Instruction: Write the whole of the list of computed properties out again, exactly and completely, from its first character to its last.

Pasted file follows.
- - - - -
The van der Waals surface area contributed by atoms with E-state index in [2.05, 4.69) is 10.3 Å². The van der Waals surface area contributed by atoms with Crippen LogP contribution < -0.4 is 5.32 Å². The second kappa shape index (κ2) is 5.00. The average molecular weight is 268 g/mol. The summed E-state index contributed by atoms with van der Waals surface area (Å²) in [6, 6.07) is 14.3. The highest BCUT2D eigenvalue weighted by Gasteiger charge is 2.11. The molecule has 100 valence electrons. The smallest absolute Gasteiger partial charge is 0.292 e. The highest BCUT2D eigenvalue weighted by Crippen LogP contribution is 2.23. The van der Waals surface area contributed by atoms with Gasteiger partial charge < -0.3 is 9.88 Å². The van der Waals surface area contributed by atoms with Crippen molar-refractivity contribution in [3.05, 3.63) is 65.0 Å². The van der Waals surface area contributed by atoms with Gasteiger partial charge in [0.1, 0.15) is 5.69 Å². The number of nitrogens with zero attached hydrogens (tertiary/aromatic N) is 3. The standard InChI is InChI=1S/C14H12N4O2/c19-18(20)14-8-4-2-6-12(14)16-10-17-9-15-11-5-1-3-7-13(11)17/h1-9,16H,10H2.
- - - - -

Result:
The van der Waals surface area contributed by atoms with E-state index in [2.05, 4.69) is 10.3 Å². The van der Waals surface area contributed by atoms with Crippen LogP contribution < -0.4 is 5.32 Å². The second kappa shape index (κ2) is 5.00. The average molecular weight is 268 g/mol. The summed E-state index contributed by atoms with van der Waals surface area (Å²) in [6, 6.07) is 14.3. The highest BCUT2D eigenvalue weighted by Gasteiger charge is 2.11. The molecule has 100 valence electrons. The smallest absolute Gasteiger partial charge is 0.292 e. The highest BCUT2D eigenvalue weighted by Crippen LogP contribution is 2.23. The van der Waals surface area contributed by atoms with Gasteiger partial charge < -0.3 is 9.88 Å². The van der Waals surface area contributed by atoms with Crippen molar-refractivity contribution in [3.05, 3.63) is 65.0 Å². The van der Waals surface area contributed by atoms with Gasteiger partial charge in [0.1, 0.15) is 5.69 Å². The number of nitrogens with zero attached hydrogens (tertiary/aromatic N) is 3. The standard InChI is InChI=1S/C14H12N4O2/c19-18(20)14-8-4-2-6-12(14)16-10-17-9-15-11-5-1-3-7-13(11)17/h1-9,16H,10H2.